The heart and legacy of the ongoing reformation, kindled by the Reformers of the sixteenth century is in this: no religious system is given the authority to hijack or manipulate the Gospel of Christ, or to expect believers to give their unquestionable allegiance to a religious system in the name of unity. Instead, the legacy of Reformation is calling us to go back to Christ again and again, and nudges us to genuinely seek to understand the heart of the Gospel and the mind of Christ. No religious system, organization or structure can ever claim the ownership of the truth of the Gospel and the gift of grace. This is the true legacy of the Reformation.
Today many are praying for unity and quoting the prayer of Jesus “that all may be one”. Unfortunately, they are forgetting that the only legitimate unity shared between the followers of Jesus is the one with Jesus firmly occupying the throne, and deciding the rules of the game. “That all of them may be one, Father, just as You are in me and I am in You”’ prayed Jesus. John 17:21.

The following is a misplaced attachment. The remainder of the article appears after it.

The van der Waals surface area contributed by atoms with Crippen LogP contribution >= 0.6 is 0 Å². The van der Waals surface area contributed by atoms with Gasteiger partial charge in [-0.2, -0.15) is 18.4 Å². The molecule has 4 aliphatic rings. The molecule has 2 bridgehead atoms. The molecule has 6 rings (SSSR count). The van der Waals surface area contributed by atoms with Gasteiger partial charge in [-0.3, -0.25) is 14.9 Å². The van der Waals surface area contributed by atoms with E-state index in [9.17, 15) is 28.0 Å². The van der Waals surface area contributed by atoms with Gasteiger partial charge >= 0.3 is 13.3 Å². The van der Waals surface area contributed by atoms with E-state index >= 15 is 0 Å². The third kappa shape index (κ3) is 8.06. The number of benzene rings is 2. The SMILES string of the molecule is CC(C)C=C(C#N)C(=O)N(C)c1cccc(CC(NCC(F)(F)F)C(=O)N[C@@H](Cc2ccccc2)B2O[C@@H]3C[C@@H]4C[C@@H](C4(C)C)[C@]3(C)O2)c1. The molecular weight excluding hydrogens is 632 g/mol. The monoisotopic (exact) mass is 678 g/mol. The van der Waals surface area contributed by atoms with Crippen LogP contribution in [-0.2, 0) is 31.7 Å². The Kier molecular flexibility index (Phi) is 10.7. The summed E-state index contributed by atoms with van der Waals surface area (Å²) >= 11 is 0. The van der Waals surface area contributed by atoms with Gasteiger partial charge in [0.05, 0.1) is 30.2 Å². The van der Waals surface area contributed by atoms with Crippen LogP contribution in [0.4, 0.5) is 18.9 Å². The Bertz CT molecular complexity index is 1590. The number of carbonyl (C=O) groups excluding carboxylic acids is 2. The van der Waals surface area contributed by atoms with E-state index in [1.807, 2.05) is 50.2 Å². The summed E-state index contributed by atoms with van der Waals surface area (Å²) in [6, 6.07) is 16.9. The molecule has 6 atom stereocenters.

Jesus never prayed for unity for its own sake or at all costs. Unity that does not have Jesus-plus-nothing in the center is a hijacked unity. Cosmetic unifications are not based on the truth but on compromises that always sacrifice the Gospel. There where Jesus Christ is not on the throne, some other, false christ will be enthroned. This is why the warning of Paul the Apostle sounds so urgent and so uncompromising: “Even if we or an angel from heaven should preach a gospel other than the one we preached to you, let him be eternally condemned”. Galatians 2:8.
The 16th century Reformers understood that the heart of the Gospel was the gift of Jesus Christ without human strings attached. This was the landmark which they did not dare compromise or subject to improvisation. Neither should we.